Treatment with a new drug called torcetrapib increased high-density lipoprotein (HDL; "good") cholesterol in individuals with low HDL levels, as well as decreasing the levels of low-density lipoprotein (LDL; "bad") cholesterol. Torcetrapib is a blocker of a cell chemical called cholesterol ester transfer protein (CETP). Individuals who do not have CETP because of a genetic defect have significantly elevated HDL levels. This discovery led to the finding that CETP inhibition may be a novel way of raising HDL, the researchers explained in the New England Journal of Medicine, April 8, 2004.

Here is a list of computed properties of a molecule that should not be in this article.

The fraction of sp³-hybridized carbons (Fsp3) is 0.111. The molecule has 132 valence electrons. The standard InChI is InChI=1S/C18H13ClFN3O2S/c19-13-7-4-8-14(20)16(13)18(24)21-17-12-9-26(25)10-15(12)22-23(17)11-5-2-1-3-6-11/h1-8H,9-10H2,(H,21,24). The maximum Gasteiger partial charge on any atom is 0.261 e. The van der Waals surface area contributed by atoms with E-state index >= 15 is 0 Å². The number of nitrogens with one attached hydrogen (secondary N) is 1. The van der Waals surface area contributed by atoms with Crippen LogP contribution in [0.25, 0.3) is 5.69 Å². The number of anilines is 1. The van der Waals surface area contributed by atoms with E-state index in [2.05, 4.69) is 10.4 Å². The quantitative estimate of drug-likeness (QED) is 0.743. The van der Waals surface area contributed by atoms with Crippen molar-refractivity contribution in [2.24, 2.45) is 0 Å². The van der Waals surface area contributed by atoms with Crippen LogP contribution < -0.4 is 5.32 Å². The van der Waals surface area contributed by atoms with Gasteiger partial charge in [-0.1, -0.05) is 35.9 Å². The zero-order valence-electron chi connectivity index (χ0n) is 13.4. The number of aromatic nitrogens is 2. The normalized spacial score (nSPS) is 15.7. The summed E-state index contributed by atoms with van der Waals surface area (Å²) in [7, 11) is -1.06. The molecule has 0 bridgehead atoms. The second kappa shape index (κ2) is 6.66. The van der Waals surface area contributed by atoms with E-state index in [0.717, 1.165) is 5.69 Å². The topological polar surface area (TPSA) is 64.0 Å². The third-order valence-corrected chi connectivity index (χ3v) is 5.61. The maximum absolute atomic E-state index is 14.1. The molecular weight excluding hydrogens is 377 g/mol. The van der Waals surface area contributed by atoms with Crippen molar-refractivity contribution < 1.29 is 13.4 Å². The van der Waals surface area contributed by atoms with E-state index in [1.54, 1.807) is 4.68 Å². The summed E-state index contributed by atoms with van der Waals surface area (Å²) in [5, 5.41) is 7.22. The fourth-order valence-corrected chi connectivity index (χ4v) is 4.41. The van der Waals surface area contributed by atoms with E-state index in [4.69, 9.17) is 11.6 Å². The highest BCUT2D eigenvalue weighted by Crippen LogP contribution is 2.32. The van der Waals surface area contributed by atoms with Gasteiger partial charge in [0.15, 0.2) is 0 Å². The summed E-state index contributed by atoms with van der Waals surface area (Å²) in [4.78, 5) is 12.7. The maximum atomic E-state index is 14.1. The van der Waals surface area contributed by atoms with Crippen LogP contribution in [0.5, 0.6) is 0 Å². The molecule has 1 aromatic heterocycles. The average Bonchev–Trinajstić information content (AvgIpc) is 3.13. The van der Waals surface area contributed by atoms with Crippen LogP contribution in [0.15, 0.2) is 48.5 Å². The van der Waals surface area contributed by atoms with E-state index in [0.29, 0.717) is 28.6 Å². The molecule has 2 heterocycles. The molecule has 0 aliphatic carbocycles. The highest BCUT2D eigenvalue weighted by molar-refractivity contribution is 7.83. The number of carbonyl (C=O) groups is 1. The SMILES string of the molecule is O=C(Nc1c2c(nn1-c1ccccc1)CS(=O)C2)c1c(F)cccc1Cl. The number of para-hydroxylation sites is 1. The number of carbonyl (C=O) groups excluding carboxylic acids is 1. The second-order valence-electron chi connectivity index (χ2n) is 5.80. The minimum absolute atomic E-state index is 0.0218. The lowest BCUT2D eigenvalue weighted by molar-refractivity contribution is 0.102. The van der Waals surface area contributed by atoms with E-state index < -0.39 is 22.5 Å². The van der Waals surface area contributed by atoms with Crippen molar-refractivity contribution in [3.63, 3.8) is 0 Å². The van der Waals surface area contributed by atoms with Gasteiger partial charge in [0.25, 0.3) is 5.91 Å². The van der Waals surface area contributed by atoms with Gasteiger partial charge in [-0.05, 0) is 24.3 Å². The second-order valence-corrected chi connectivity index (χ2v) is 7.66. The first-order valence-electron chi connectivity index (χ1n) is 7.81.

The investigators treated 19 participants who had low HDL levels with an inactive placebo for 4 weeks. After 4 weeks, the participants were given another 4 weeks of either torcetrapib alone or in combination with the statin atorvastatin. The results showed a 46% HDL increase in the once-daily torcetrapib-only group and a 61% rise in the once-daily torcetrapib/atorvastatin group. The third phase of the study involved 6 participants receiving torcetrapib twice daily for another 4 weeks. In this group, HDL rose 106%, and LDL decreased by 8% to 17%.
One study linked multiple pregnancies to an increased risk of developing atrial fibrillation later in life, and another investigated the association between premature delivery and cardiovascular disease.
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